By Daniel C. Burcham
Newark, DE (July 1, 2009)- Community tree planting programs work to improve local and regional communities by managing trees in constructed landscapes. Trees planted by these programs provide many benefits accrued within the local ecology and valued by city residents. Although adequate research exists describing the nature, extent, and valuation of the amenities provided by urban trees, management strategies used to sustain these benefits is an area requiring additional investigation. This research examined tree establishment strategies used by community tree planting programs, which includes the selection, acquisition, and installation of trees.
The programs included in this research contain several promising elements worth noting. Although the programs included in this study were driven to achieve diverse goals, several common strengths and needs existed within organizations vastly different in their composition, focus, and scale of activity. Community tree planting programs, at their most basic level, strive to improve local communities by integrating vegetation into constructed landscapes largely devoid of such amenities. Although program’s tree establishment strategies diverge from this common goal, programs design their respective tree planting processes to achieve specific amenities provided by urban trees that provide direct benefit for local residents.
Although every program did not recognize a formal mission-statement, programs should work collaboratively with their staff, local community, and other stakeholders to develop a mission statement for their community tree planting program. The mission statement should be widely recognized and accepted by those individuals and groups of people directly affected by the urban forest, and the resulting priorities should be actively incorporated into the program in specific strategies in the tree establishment process achieving desired goals. Although it may not be appropriate for programs to establish a formal mission statement, this research suggests that it may benefit the program to determine formalized goals. The formalized goals provide regular direction and focus for the daily activities of these community tree planting programs, especially when they are comprehensible, justified, and widely accepted by all program stakeholders.
Several programs in this thesis research indicated that adequate funding correlated directly with their goal-attainment. Although there was no consistency in the mixture of funding sources utilized by these programs, programs suggested that adequate funding could be obtained through a transparent and consistent expense justification. These programs built credibility through maintaining accurate records and providing timely information to their funding sources. The costly materials, professional expertise, and labor required in ambitious tree establishment processes must be offset through considerable budget allocations, and these programs must aggressively compete with other municipal programs and services to obtain sufficient funding. Program leaders should commit to collecting information describing their expenditures and provide reports comparing cost efficiency and relative benefits obtained through these expenses.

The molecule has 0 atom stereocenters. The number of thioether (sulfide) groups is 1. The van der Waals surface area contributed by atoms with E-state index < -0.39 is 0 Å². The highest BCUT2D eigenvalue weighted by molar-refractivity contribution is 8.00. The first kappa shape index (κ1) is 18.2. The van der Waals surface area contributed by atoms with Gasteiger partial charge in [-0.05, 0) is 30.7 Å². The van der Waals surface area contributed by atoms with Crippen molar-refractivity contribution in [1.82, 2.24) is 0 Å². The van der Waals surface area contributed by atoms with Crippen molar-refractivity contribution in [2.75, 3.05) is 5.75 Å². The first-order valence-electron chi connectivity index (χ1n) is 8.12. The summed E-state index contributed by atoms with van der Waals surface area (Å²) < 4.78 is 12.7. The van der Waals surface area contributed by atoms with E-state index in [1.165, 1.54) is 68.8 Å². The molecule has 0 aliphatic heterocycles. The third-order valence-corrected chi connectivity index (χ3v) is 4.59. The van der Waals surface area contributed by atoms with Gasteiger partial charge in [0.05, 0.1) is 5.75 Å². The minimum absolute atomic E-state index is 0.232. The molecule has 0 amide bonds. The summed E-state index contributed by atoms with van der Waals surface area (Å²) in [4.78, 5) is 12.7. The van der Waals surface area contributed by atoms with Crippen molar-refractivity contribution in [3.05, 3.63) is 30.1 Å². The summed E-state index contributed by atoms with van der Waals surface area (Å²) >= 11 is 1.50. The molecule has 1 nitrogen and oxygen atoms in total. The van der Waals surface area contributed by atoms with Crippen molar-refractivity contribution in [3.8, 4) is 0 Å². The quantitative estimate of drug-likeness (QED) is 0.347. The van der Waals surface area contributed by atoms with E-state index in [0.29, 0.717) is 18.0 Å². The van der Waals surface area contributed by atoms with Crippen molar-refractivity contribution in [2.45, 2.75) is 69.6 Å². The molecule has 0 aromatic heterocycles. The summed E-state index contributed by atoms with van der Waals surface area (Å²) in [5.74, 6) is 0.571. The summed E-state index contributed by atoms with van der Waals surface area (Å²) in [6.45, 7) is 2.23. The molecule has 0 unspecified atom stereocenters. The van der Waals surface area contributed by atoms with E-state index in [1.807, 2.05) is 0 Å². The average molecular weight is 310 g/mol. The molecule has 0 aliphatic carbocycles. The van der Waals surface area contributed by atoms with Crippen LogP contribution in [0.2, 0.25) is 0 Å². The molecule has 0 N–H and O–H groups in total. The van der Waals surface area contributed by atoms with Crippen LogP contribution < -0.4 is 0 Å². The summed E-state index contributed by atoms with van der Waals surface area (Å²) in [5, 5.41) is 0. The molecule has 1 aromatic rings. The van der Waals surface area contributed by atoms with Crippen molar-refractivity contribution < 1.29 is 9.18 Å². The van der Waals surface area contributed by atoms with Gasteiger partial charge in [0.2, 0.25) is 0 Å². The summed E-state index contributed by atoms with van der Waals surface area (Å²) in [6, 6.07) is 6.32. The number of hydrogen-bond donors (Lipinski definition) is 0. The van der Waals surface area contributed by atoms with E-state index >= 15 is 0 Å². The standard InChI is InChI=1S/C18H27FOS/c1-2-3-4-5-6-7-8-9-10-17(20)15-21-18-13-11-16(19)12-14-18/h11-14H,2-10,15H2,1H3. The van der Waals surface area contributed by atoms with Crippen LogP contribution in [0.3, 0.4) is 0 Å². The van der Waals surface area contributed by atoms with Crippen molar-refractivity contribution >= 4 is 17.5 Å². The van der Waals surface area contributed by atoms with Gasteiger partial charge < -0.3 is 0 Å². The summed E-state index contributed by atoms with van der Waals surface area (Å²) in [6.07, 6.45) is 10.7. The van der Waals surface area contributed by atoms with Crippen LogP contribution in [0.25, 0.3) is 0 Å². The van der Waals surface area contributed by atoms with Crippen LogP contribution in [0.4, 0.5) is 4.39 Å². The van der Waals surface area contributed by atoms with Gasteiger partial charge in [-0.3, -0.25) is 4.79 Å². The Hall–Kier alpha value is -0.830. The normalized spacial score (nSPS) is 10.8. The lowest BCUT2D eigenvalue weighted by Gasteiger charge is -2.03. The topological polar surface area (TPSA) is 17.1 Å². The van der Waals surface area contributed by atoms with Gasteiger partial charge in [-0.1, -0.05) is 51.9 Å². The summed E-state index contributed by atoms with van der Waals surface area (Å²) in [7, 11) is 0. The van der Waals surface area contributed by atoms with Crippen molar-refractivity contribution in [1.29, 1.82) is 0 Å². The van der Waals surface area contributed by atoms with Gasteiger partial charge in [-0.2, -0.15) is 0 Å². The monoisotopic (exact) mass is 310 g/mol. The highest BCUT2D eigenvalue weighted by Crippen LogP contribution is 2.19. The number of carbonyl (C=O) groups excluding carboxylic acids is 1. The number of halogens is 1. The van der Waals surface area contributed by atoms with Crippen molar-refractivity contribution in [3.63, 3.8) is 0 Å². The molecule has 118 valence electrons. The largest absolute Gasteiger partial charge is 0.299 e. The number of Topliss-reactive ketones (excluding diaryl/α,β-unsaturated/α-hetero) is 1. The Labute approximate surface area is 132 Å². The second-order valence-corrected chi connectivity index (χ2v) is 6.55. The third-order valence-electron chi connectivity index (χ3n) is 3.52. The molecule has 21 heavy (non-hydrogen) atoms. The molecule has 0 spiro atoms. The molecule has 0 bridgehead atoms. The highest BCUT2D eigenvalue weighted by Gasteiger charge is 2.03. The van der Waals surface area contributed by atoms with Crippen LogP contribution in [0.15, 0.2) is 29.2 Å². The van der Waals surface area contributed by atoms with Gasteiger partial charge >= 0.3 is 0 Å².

Communities, and its residents, are the foundation of every program. Individuals and groups of people provide the support, funding, and recognition sustaining every community tree planting program. In several instances, program interviews revealed that they frequently focused on people and urban forest amenities enhancing their lives. Correspondingly, individuals have demonstrated increased interested in the environment surrounding their communities, and these people have offered their time and other resources to improve the condition of this natural resource in their neighborhood. Programs should welcome opportunities to benefit individuals, groups of people, and communities within their programs through community engagement and volunteer integration. Previous research has demonstrated the positive effect of such inclusion, and this thesis research supports socially motivated tree establishment processes and the accompanying rewards offered to people.